‘If the drug dealers themselves weren’t another of a concern to tourists and locals, there is definitely a palpable energy between the local shopkeepers and the dealers themselves and it’s beginning to feel like a race war,’ explains a local shopkeeper who requested to remain anonymous. ‘There has been a record influx of mostly African refugees into Germany in the last year and none of the new arrivals are legally able to work, which has created an influx of street workers in the park selling drugs. There is violent competition amongst the dealers themselves, but also against local Turkish business owners in the area, frustrated by the police’s lax attitude towards selling drugs. They are attempting to take matters into their own hands which is why you keep hearing reports of violence and many shop keepers are now keeping weapons behind their tills. If I was a tourist, I wouldn’t want to be caught in the crossfire.’


Locals believe that the problem has been compounded by political authorities in the area keen to keep the local, liberal, alternative voters on side. The district is traditionally administered by the Green Party, who have been accused of being too soft on the problem so as not to appear to be clamping down on immigration. When a a coalition of Kreuzberg residents launched an initiative to introduce multicultural street workers into the park to help alleviate tensions during conflicts with tourists, other deals and local shop owners they were lauded as racists by many of the left-wing activists in the area. Some local leftist fear that, by cleaning up the park, you will be accelerating the gentrification of the area and pushing out locals in favour of wealth expats and tourists. A strange oxymoron, considering how many tourists have been pushed out of the area from fear of being assaulted in the park.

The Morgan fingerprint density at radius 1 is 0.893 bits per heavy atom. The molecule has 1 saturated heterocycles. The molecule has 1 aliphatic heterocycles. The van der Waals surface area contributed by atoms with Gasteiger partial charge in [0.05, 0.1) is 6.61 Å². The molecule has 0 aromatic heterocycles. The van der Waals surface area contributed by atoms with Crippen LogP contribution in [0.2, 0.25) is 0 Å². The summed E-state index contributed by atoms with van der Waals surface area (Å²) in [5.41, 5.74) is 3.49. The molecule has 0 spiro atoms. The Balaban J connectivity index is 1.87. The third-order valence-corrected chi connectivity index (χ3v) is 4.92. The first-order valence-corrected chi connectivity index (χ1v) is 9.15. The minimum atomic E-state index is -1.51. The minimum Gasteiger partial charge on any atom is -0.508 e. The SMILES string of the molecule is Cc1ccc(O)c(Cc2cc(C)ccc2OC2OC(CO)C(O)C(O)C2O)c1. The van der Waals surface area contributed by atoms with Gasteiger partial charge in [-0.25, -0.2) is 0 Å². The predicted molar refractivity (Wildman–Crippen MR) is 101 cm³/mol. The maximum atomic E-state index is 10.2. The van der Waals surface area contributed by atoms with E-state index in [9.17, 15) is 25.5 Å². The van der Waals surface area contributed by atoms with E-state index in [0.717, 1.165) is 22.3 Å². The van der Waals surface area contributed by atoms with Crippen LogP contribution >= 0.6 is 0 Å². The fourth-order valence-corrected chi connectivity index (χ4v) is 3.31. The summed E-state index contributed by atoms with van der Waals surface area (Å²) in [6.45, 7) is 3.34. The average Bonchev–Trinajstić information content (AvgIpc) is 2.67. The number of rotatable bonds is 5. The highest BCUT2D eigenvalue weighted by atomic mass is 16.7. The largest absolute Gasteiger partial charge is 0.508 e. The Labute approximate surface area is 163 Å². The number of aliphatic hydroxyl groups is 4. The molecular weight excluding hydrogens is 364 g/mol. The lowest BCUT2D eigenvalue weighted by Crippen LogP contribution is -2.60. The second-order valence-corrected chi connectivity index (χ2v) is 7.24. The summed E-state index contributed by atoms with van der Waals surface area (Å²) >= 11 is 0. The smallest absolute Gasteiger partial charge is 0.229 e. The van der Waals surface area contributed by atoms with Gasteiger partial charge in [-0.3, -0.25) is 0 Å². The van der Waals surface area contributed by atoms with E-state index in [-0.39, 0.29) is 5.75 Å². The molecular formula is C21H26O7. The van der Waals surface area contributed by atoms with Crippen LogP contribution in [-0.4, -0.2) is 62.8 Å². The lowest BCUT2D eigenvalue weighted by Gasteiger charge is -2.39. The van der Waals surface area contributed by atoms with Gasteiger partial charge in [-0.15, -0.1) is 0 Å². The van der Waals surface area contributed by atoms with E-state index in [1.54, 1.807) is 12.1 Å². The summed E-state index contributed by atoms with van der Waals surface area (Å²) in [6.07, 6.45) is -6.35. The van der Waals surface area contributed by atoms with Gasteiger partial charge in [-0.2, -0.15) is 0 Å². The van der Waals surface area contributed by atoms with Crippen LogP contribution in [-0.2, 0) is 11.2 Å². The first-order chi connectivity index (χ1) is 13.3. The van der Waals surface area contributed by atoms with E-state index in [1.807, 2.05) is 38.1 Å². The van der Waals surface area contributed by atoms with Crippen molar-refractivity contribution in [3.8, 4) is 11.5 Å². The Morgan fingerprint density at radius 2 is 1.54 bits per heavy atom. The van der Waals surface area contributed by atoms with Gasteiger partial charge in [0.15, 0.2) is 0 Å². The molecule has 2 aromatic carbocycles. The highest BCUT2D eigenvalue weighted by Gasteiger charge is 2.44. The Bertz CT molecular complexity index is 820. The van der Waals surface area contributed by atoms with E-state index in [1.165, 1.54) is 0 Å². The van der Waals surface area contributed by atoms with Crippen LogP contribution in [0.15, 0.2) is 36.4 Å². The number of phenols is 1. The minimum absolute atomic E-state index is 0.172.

If that weren’t enough to keep tourists away, Berlin police have recently begun patrolling the parks in an attempt to stem the problem of crime and violence, sometimes in 100-strong groups. ‘I went there at 6am after leaving Panorama bar and was immediately met by police officers asking what I was doing in the park,’ explains Ben, a 30-year-old teaching assistant from London who has in Berlin on a stag do. ‘I won’t be going again. To be honest, one of the main reasons we came to Berlin was for the party atmosphere and what we were met with was something much darker.’

Georgina agrees with the sentiment. ‘The police presence hasn’t really done anything other than intimidate tourists – when the police arrive the dealers just scatter and return within the hour. They’ve cut down the shrubbery to stop people hiding drugs in the bushes, but people will just find another place to stash their drugs. It’s hopeless and I don’t see a solution other than providing other legal work for the asylum seekers and refugees in the area – without that, the violence will only get worse. If it continues, I doubt Berlin will have the party reputation for much longer.’

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This article originally appeared on The Debrief.